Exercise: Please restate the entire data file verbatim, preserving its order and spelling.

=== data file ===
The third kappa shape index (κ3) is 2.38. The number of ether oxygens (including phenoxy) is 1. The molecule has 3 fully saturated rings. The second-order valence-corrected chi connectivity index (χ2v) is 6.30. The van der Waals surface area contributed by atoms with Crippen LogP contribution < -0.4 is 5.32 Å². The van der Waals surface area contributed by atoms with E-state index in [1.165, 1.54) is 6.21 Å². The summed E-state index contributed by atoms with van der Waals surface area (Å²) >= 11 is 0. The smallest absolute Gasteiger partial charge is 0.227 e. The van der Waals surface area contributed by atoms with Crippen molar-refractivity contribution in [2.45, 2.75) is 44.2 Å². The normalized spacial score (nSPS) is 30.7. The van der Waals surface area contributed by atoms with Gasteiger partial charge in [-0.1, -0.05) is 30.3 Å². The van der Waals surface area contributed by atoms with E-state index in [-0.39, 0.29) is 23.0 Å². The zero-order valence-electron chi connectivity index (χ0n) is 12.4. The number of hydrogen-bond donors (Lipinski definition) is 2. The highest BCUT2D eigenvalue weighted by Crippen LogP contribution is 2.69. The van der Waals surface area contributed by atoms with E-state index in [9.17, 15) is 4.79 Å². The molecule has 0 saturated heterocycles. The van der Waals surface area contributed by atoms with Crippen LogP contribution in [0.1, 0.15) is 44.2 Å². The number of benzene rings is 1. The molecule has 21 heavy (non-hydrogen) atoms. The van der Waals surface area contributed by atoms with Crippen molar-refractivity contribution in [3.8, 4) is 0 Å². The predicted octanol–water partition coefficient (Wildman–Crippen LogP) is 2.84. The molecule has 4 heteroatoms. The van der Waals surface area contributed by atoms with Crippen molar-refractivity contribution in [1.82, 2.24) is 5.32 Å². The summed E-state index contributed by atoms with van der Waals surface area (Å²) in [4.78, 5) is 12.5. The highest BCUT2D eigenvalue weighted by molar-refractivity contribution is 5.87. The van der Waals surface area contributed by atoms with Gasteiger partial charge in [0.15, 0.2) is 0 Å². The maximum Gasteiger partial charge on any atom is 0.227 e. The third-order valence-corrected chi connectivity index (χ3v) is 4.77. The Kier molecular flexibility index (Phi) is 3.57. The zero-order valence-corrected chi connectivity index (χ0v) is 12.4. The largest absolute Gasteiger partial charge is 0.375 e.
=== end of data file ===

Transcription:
The third kappa shape index (κ3) is 2.38. The number of ether oxygens (including phenoxy) is 1. The molecule has 3 fully saturated rings. The second-order valence-corrected chi connectivity index (χ2v) is 6.30. The van der Waals surface area contributed by atoms with Crippen LogP contribution < -0.4 is 5.32 Å². The van der Waals surface area contributed by atoms with E-state index in [1.165, 1.54) is 6.21 Å². The summed E-state index contributed by atoms with van der Waals surface area (Å²) >= 11 is 0. The smallest absolute Gasteiger partial charge is 0.227 e. The van der Waals surface area contributed by atoms with Crippen molar-refractivity contribution in [2.45, 2.75) is 44.2 Å². The normalized spacial score (nSPS) is 30.7. The van der Waals surface area contributed by atoms with Gasteiger partial charge in [-0.1, -0.05) is 30.3 Å². The van der Waals surface area contributed by atoms with E-state index in [-0.39, 0.29) is 23.0 Å². The zero-order valence-electron chi connectivity index (χ0n) is 12.4. The number of hydrogen-bond donors (Lipinski definition) is 2. The highest BCUT2D eigenvalue weighted by Crippen LogP contribution is 2.69. The van der Waals surface area contributed by atoms with E-state index in [9.17, 15) is 4.79 Å². The molecule has 0 saturated heterocycles. The van der Waals surface area contributed by atoms with Crippen LogP contribution in [0.1, 0.15) is 44.2 Å². The number of benzene rings is 1. The molecule has 21 heavy (non-hydrogen) atoms. The van der Waals surface area contributed by atoms with Crippen molar-refractivity contribution in [3.8, 4) is 0 Å². The predicted octanol–water partition coefficient (Wildman–Crippen LogP) is 2.84. The molecule has 4 heteroatoms. The van der Waals surface area contributed by atoms with Crippen molar-refractivity contribution in [1.82, 2.24) is 5.32 Å². The summed E-state index contributed by atoms with van der Waals surface area (Å²) in [4.78, 5) is 12.5. The highest BCUT2D eigenvalue weighted by molar-refractivity contribution is 5.87. The van der Waals surface area contributed by atoms with Gasteiger partial charge in [0.15, 0.2) is 0 Å². The maximum Gasteiger partial charge on any atom is 0.227 e. The third-order valence-corrected chi connectivity index (χ3v) is 4.77. The Kier molecular flexibility index (Phi) is 3.57. The zero-order valence-corrected chi connectivity index (χ0v) is 12.4. The largest absolute Gasteiger partial charge is 0.375 e.